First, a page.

Pixels determine the image size on a screen
Digital images are formed from lots (tens of millions in some cases) of different coloured dots, known as pixels. The pixels are tiny and tightly packed, so when viewed on a screen, the individual dots are not noticeable, giving the illusion of a perfectly smooth yet sharp image.
It so happens that computer screens are made up of pixels too, so it is reasonably easy to predict how much space an image will take up on a screen.
Let’s use this picture of Archie. This is one of our free downloads, and is 300 pixels wide x 400 pixels high.
If we imagine a computer monitor that is 1300 pixels wide x 800 pixels high, this picture will take up this amount of space on the screen:
And here is our “medium” sized picture of Archie which is 480 pixels x 640 pixels:
See how this image takes up more space on the screen:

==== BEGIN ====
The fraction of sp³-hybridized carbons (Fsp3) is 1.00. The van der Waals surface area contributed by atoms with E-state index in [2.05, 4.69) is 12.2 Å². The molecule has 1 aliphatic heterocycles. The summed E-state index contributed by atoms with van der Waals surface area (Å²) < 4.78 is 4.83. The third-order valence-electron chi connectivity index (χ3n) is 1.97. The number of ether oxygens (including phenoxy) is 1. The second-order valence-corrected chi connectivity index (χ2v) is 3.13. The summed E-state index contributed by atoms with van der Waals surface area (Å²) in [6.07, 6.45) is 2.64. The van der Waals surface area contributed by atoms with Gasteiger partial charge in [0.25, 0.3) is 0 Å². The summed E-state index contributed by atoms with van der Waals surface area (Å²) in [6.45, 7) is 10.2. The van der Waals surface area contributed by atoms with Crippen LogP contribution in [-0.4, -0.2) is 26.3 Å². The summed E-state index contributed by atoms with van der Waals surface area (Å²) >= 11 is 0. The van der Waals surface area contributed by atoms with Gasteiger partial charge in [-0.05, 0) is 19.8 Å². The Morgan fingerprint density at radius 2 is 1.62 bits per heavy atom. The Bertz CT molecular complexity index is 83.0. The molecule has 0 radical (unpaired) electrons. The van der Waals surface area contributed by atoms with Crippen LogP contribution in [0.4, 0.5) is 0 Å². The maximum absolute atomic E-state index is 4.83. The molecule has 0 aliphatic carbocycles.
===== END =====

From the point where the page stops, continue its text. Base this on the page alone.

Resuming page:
And what about our “high resolution” version of this image (3024 pixels x 4032 pixels)?
As you can see, the high resolution image is much bigger than this computer screen. So does this mean that you never need high resolution images for screen use? In many cases, that is correct, one of the smaller versions is likely to suffice. However if you were using an image for a full screen background, you may well need the high resolution version, but might want to reduce its size yourself.
3 Actions Steps To Help You Decide What’s The Best Resolution For Your Photo Scanning Needs
If you use 300 DPI, you’ll be safe. You’ll get HDTV quality images. And you can re-print them out at the original size.
But if you want to double or triple the size of your original photo, use 600 – 900 DPI. And it’s always better to have too many pixels, than too little. I personally scan all my 4×6 photos at 900 DPI.
If you have photos smaller than 4×6, use 900 DPI or more. I personally use 1200 DPI to scan all my smaller photos.